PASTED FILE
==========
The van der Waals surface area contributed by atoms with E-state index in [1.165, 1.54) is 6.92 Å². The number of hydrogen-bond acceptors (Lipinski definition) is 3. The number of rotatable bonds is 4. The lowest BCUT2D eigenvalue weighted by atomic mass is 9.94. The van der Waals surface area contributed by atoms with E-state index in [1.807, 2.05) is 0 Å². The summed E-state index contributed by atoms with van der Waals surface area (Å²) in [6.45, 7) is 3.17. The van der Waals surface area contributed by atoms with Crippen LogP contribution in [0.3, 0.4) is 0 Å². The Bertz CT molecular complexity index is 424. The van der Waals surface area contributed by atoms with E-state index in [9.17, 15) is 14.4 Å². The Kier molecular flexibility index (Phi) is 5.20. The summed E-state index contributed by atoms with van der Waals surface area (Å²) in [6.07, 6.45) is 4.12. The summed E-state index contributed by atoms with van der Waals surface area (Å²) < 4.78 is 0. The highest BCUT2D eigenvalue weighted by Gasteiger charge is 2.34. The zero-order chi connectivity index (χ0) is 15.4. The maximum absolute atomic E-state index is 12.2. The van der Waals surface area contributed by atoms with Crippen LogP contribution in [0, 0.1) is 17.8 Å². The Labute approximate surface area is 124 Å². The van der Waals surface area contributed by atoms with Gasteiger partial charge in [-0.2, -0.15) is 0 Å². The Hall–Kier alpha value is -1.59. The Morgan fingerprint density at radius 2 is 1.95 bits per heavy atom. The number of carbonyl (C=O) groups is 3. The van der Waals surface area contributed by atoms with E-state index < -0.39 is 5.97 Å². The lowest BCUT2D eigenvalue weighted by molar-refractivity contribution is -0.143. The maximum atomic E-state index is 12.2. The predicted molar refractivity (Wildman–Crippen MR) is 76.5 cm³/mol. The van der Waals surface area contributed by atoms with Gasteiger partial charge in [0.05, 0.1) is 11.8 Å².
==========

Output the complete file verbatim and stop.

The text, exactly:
The van der Waals surface area contributed by atoms with E-state index in [1.165, 1.54) is 6.92 Å². The number of hydrogen-bond acceptors (Lipinski definition) is 3. The number of rotatable bonds is 4. The lowest BCUT2D eigenvalue weighted by atomic mass is 9.94. The van der Waals surface area contributed by atoms with E-state index in [1.807, 2.05) is 0 Å². The summed E-state index contributed by atoms with van der Waals surface area (Å²) in [6.45, 7) is 3.17. The van der Waals surface area contributed by atoms with Crippen LogP contribution in [0.3, 0.4) is 0 Å². The Bertz CT molecular complexity index is 424. The van der Waals surface area contributed by atoms with E-state index in [9.17, 15) is 14.4 Å². The Kier molecular flexibility index (Phi) is 5.20. The summed E-state index contributed by atoms with van der Waals surface area (Å²) in [6.07, 6.45) is 4.12. The summed E-state index contributed by atoms with van der Waals surface area (Å²) < 4.78 is 0. The highest BCUT2D eigenvalue weighted by Gasteiger charge is 2.34. The zero-order chi connectivity index (χ0) is 15.4. The maximum absolute atomic E-state index is 12.2. The van der Waals surface area contributed by atoms with Crippen LogP contribution in [0, 0.1) is 17.8 Å². The Labute approximate surface area is 124 Å². The van der Waals surface area contributed by atoms with Gasteiger partial charge in [-0.2, -0.15) is 0 Å². The Hall–Kier alpha value is -1.59. The Morgan fingerprint density at radius 2 is 1.95 bits per heavy atom. The number of carbonyl (C=O) groups is 3. The van der Waals surface area contributed by atoms with E-state index < -0.39 is 5.97 Å². The lowest BCUT2D eigenvalue weighted by molar-refractivity contribution is -0.143. The maximum atomic E-state index is 12.2. The predicted molar refractivity (Wildman–Crippen MR) is 76.5 cm³/mol. The van der Waals surface area contributed by atoms with Gasteiger partial charge in [0.05, 0.1) is 11.8 Å².